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Roll up for the flexible transistor

Roll up for the flexible transistor

作者:舜丶  时间:2019-03-01 12:07:00  人气:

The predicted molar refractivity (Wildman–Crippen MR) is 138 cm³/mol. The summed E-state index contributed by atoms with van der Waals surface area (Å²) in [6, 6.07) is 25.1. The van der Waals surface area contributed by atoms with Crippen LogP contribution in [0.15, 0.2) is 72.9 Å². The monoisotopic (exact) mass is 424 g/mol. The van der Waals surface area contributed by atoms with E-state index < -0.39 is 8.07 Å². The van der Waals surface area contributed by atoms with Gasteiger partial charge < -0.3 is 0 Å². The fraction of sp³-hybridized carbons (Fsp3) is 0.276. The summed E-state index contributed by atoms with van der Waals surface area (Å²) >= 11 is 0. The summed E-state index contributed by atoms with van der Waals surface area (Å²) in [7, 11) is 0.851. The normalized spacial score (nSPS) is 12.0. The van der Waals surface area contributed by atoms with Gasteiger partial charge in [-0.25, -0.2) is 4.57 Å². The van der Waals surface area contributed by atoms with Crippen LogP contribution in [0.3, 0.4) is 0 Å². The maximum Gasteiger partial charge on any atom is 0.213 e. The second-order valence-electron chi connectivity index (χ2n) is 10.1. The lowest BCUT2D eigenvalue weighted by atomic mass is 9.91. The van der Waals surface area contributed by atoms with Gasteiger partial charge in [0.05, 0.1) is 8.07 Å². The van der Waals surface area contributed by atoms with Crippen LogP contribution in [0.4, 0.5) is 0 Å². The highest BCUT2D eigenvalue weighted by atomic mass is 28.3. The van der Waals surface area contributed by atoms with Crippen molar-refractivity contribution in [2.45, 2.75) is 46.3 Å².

By JULIAN BROWN TV screens that roll up like blinds, smart cards that are really flexible and electronic displays that can be embedded in car windscreens could flow from the invention by French scientists of the flexible transistor. Francis Garnier and colleagues at the CNRS Laboratory for Molecular Materials near Paris have developed ways to replace all the structures in a transistor with polymers. What is more, they are able to lay down these components without the complex high-temperature, high-vacuum techniques needed in silicon chip foundries. In 1990, Garnier’s team unveiled a transistor made mostly from plastics; but this still needed some metallic components, such as gold and silver for the electrodes (Technology, 15 December 1990). Even these have now been dispensed with, replaced by conducting contacts made of graphite-based polymer ink. The contacts are deposited either side of a thin layer of insulating polyester. The whole structure is supported by adhesive tape, which lies beneath the bottom electrode, or gate (see Figure). With the help of a precision-made mask, Garnier’s team lays down a 40-nanometre film of a polymer semiconductor between the two top contacts, the source and drain. The plastic is a modified form of a sulphur-based polymer, sexithiophene, which has semiconducting properties similar to those of silicon. The device works in a similar way to a field-effect transistor. The field produced by a voltage applied between a top electrode and gate modifies any current flowing between the source and drain. The device, which is described in last week’s issue of Science, can work as a simple switch or an analogue amplifier. Garnier’s device is about 50 micrometres in size, more than ten times larger than conventional transistors that are etched onto silicon chips. So it is unlikely that manufacturers will see the polymer transistor as a cheap way to make complex devices such as microprocessors. However, the great advantage of the new devices is that they are completely flexible and can be made virtually transparent. Their size is still small enough to make them suitable for large flat-panel screens. They could also help to solve a major problem with electronic smart cards – when the cards bend, their chips can fly off. By ‘printing’ plastic transistors onto the card instead, banks could issue cards that are much more robust. If made transparent, the transistors could be ideal for head-up displays in cars. By incorporating the devices with liquid crystal displays into glass windscreens,